Release date: September 24th, 2012
Certificate (UK): 15
Running time: 95 minutes
Director: Drew Goddard
Writers: Drew Goddard, Joss Whedon
Cast: Kristen Connelly, Anna Hutchison, Chris Hemsworth, Jesse Williams, Fran Kranz, Richard Jenkins, Bradley Whitford
Have you even been to a cabin in the woods, and thought it’s a little like a horror film? The doors that creak, the shadows that creep and the phone that just won’t get signal… What would happen if the creepy farmer down the way did rock up one night with a rusty pitchfork?
I sometimes wonder which role I would take on in such a situation. Is it pre-ordained? Do you know which role you would take on? In horror films, teenagers are often killed off in order of hedonism, so where would I fall? Would I be picked off sooner because of a wild teenage phase, or would my subdued, bookish twenties cancel that out?
To give you too many of the plot details would be to ruin The Cabin In The Woods. The big narrative drivers are ‘what’ and ‘why’, and to know the answers to those would be to take out a lot of the fun. It’s intentionally a slow reveal, and the mystery is such a big part of the experience.
The set-up sees four sexy college students and their geeky pal go to a distant cousin’s new cabin out in the woods. Beers are to be drunk, drugs are to be smoked, dips are to be skinny, but what’s that military-looking man doing perched on the roof? What’s the electro-shield for, and who built it? Is it anything to do with the two shirts waiting in front of the TV screens, and why are they watching?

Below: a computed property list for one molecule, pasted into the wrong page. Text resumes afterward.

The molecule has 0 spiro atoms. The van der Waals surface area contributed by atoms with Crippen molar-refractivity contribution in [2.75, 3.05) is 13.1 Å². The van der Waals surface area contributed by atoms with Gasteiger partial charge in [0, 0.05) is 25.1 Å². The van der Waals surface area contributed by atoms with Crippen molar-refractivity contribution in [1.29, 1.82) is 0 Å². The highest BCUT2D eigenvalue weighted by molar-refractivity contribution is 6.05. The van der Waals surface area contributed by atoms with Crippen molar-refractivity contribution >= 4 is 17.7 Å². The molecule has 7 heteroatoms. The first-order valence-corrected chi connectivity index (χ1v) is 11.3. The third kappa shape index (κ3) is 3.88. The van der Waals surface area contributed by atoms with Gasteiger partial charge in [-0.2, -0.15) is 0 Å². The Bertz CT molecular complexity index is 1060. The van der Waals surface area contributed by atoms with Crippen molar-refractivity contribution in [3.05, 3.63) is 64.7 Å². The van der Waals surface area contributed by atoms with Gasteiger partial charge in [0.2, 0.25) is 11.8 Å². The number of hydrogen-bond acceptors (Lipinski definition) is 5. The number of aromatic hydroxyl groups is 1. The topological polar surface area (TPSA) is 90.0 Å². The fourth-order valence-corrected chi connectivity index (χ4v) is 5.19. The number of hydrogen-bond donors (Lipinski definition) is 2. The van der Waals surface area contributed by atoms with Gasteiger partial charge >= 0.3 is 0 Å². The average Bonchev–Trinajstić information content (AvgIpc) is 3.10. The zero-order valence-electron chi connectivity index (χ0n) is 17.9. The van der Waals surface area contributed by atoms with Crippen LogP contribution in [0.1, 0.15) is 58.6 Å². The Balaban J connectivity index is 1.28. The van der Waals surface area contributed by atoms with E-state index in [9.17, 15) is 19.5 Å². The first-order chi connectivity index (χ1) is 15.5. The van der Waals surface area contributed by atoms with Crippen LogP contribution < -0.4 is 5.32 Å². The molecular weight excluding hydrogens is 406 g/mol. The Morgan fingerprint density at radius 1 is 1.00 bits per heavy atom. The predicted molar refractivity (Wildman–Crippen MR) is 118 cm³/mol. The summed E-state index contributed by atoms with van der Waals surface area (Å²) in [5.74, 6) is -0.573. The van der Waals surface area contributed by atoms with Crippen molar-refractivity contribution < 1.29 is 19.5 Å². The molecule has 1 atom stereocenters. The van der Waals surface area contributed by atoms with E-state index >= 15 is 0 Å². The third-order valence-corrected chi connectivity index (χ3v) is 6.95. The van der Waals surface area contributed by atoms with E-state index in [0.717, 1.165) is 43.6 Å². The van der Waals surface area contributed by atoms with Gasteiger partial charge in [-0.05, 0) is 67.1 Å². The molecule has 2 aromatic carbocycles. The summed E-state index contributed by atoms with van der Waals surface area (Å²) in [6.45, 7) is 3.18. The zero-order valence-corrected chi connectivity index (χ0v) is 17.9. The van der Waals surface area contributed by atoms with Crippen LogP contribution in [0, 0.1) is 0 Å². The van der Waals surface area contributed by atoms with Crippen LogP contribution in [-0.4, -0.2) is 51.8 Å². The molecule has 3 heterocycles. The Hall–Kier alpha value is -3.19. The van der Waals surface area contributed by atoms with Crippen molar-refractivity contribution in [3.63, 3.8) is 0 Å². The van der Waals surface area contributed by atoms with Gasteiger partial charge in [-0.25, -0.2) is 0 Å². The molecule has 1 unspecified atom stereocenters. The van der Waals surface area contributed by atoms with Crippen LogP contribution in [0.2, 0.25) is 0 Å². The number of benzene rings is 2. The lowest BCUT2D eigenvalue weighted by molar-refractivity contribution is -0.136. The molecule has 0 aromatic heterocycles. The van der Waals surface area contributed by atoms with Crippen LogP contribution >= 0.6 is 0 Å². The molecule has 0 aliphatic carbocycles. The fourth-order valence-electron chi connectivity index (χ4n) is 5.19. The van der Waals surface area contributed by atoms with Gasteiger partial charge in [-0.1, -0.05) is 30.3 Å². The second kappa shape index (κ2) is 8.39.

Dana (Kristen Connelly) is the sensible one, looking forward to a get-away after being dumped by her boyfriend. Jules (Anna Hutchison) has just dyed her hair blonde and is a bit sexy, dating the studly beefcake Curt (Chris Hemsworth). Their dorky stoner pal Marty (Fran Kranz) rants about societal control and longs to ‘get off the grid’ where even the GPS can’t find them. Holden (Jesse Williams) wears glasses, indicating his err towards nerdism and being a Good Guy. With a character in each stereotypical corner, the stage is set. There’s even a creepy guy at a crumbling gas station have way up the mountain… What could possibly go wrong?
Sitterson (Richard Jenkins) and Hadley (Bradley Whitford) might have something to say about that. I won’t explain, I want you to be in the dark about them like I was, but know that they’re great and easily my favourite characters in the film. Their chemistry was humourous and fraternal, bouncing off each other in a way that made me almost envious of their white collar camaraderie. The betting scene was one of my favourites too, combining something frivolous with an acerbic take on the disposability of human life.
The Cabin In The Woods takes a side-swipe at the mindless slasher film genre with a sharp framed narrative, bringing a medley of horror tropes to the screen. It’s smart and laugh-out-loud funny with a lot of little details that had me hooked and constantly guessing at what was actually going on. Far from being a pastiche of things we’ve seen before, Goddard and Whedon bring such a huge amount of love that I couldn’t help but be enthusiastic too.
Only in the ending did the tension and my interest begin to falter. It seemed like a bit of a disappointment after such a raucous build-up, though the commentary you could read into it perhaps makes up for this. So go on, save the spoilers and sit in the dark, you won’t be disappointed.
Frances likes words and pictures, regardless of media. She finds great comfort and escape in film, and is attracted to anything character-driven with a strong story. Through these stories, she will find meaning in the world. Three movies that Frances thinks are really good for this are You and Me and Everyone We Know (Miranda July), I’m A Cyborg, But That’s OK (Chan-Wook Park), and How I Ended This Summer (Alexei Popogrebsky).
When Frances grows up, she would like to write words and make pictures and have cool people recognise her on the street and tell her that they really enjoy her work.
She can be found overreacting and over-caffeinated on Twitter @penny_face, a childhood moniker from her grandmother owing to her gloriously round face.